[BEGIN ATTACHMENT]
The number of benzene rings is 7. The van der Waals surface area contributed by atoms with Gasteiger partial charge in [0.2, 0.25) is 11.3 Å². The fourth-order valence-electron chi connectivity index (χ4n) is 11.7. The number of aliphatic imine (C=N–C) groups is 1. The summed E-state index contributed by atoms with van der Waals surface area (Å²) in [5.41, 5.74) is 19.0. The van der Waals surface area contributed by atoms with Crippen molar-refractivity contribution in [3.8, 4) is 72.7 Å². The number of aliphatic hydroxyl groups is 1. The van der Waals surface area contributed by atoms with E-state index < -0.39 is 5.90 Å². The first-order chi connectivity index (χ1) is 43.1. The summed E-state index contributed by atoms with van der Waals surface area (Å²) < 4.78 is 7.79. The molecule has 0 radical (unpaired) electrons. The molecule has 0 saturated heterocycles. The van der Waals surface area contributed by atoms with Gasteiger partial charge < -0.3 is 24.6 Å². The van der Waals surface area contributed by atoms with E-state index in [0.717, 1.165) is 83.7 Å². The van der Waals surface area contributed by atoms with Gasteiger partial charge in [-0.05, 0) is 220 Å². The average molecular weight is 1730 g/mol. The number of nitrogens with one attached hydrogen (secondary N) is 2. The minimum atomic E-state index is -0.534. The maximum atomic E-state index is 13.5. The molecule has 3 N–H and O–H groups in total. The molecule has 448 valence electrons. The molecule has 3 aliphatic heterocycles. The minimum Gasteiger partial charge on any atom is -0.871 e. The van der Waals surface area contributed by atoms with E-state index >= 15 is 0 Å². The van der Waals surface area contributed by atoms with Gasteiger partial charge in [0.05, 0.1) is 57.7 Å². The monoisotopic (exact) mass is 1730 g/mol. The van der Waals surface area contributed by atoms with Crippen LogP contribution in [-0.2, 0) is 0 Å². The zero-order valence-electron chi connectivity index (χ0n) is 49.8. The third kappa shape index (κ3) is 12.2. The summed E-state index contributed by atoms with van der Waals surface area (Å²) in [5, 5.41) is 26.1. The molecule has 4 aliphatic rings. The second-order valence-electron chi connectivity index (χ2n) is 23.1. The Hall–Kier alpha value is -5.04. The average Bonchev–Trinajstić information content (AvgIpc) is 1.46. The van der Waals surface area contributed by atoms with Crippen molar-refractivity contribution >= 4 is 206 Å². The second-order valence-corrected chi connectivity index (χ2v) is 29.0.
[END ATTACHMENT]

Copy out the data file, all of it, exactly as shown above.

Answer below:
The number of benzene rings is 7. The van der Waals surface area contributed by atoms with Gasteiger partial charge in [0.2, 0.25) is 11.3 Å². The fourth-order valence-electron chi connectivity index (χ4n) is 11.7. The number of aliphatic imine (C=N–C) groups is 1. The summed E-state index contributed by atoms with van der Waals surface area (Å²) in [5.41, 5.74) is 19.0. The van der Waals surface area contributed by atoms with Crippen molar-refractivity contribution in [3.8, 4) is 72.7 Å². The number of aliphatic hydroxyl groups is 1. The van der Waals surface area contributed by atoms with E-state index < -0.39 is 5.90 Å². The first-order chi connectivity index (χ1) is 43.1. The summed E-state index contributed by atoms with van der Waals surface area (Å²) < 4.78 is 7.79. The molecule has 0 radical (unpaired) electrons. The molecule has 0 saturated heterocycles. The van der Waals surface area contributed by atoms with Gasteiger partial charge < -0.3 is 24.6 Å². The van der Waals surface area contributed by atoms with E-state index in [0.717, 1.165) is 83.7 Å². The van der Waals surface area contributed by atoms with Gasteiger partial charge in [-0.05, 0) is 220 Å². The average molecular weight is 1730 g/mol. The number of nitrogens with one attached hydrogen (secondary N) is 2. The minimum atomic E-state index is -0.534. The maximum atomic E-state index is 13.5. The molecule has 3 N–H and O–H groups in total. The molecule has 448 valence electrons. The molecule has 3 aliphatic heterocycles. The minimum Gasteiger partial charge on any atom is -0.871 e. The van der Waals surface area contributed by atoms with E-state index >= 15 is 0 Å². The van der Waals surface area contributed by atoms with Gasteiger partial charge in [0.05, 0.1) is 57.7 Å². The monoisotopic (exact) mass is 1730 g/mol. The van der Waals surface area contributed by atoms with Crippen LogP contribution in [-0.2, 0) is 0 Å². The zero-order valence-electron chi connectivity index (χ0n) is 49.8. The third kappa shape index (κ3) is 12.2. The summed E-state index contributed by atoms with van der Waals surface area (Å²) in [5, 5.41) is 26.1. The molecule has 4 aliphatic rings. The second-order valence-electron chi connectivity index (χ2n) is 23.1. The Hall–Kier alpha value is -5.04. The average Bonchev–Trinajstić information content (AvgIpc) is 1.46. The van der Waals surface area contributed by atoms with Crippen molar-refractivity contribution >= 4 is 206 Å². The second-order valence-corrected chi connectivity index (χ2v) is 29.0.